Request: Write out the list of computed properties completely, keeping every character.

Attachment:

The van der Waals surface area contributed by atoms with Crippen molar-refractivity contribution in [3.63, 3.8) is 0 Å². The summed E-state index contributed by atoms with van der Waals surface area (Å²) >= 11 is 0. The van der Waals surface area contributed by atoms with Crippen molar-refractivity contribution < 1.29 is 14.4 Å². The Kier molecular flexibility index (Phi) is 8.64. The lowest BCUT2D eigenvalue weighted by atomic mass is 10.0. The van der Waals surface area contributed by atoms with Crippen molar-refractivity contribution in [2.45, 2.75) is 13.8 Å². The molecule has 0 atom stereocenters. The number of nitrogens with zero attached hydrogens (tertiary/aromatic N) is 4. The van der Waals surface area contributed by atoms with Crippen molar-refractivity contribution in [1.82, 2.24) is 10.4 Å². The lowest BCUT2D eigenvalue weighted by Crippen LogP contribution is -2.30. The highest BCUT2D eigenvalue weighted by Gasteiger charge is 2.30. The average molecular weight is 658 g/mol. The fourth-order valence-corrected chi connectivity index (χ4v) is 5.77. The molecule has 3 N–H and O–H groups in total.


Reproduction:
The van der Waals surface area contributed by atoms with Crippen molar-refractivity contribution in [3.63, 3.8) is 0 Å². The summed E-state index contributed by atoms with van der Waals surface area (Å²) >= 11 is 0. The van der Waals surface area contributed by atoms with Crippen molar-refractivity contribution < 1.29 is 14.4 Å². The Kier molecular flexibility index (Phi) is 8.64. The lowest BCUT2D eigenvalue weighted by atomic mass is 10.0. The van der Waals surface area contributed by atoms with Crippen molar-refractivity contribution in [2.45, 2.75) is 13.8 Å². The molecule has 0 atom stereocenters. The number of nitrogens with zero attached hydrogens (tertiary/aromatic N) is 4. The van der Waals surface area contributed by atoms with Crippen molar-refractivity contribution in [1.82, 2.24) is 10.4 Å². The lowest BCUT2D eigenvalue weighted by Crippen LogP contribution is -2.30. The highest BCUT2D eigenvalue weighted by Gasteiger charge is 2.30. The average molecular weight is 658 g/mol. The fourth-order valence-corrected chi connectivity index (χ4v) is 5.77. The molecule has 3 N–H and O–H groups in total.